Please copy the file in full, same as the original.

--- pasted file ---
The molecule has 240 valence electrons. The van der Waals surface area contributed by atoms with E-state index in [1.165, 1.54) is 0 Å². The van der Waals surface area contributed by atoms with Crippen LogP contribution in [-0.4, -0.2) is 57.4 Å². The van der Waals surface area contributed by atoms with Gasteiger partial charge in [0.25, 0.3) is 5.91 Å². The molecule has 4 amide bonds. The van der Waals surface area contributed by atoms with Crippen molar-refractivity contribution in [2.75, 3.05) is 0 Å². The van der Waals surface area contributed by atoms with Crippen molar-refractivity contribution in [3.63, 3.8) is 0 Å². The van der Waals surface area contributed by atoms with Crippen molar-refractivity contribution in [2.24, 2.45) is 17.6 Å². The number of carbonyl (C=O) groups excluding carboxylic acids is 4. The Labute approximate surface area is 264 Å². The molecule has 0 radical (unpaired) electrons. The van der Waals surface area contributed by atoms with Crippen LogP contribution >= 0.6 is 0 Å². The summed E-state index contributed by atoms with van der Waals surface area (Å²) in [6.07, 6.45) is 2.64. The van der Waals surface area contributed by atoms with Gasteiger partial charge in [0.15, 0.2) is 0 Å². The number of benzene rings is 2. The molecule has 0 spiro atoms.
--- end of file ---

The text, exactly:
The molecule has 240 valence electrons. The van der Waals surface area contributed by atoms with E-state index in [1.165, 1.54) is 0 Å². The van der Waals surface area contributed by atoms with Crippen LogP contribution in [-0.4, -0.2) is 57.4 Å². The van der Waals surface area contributed by atoms with Gasteiger partial charge in [0.25, 0.3) is 5.91 Å². The molecule has 4 amide bonds. The van der Waals surface area contributed by atoms with Crippen molar-refractivity contribution in [2.75, 3.05) is 0 Å². The van der Waals surface area contributed by atoms with Crippen molar-refractivity contribution in [3.63, 3.8) is 0 Å². The van der Waals surface area contributed by atoms with Crippen molar-refractivity contribution in [2.24, 2.45) is 17.6 Å². The number of carbonyl (C=O) groups excluding carboxylic acids is 4. The Labute approximate surface area is 264 Å². The molecule has 0 radical (unpaired) electrons. The van der Waals surface area contributed by atoms with Crippen LogP contribution >= 0.6 is 0 Å². The summed E-state index contributed by atoms with van der Waals surface area (Å²) in [6.07, 6.45) is 2.64. The van der Waals surface area contributed by atoms with Gasteiger partial charge in [0.15, 0.2) is 0 Å². The number of benzene rings is 2. The molecule has 0 spiro atoms.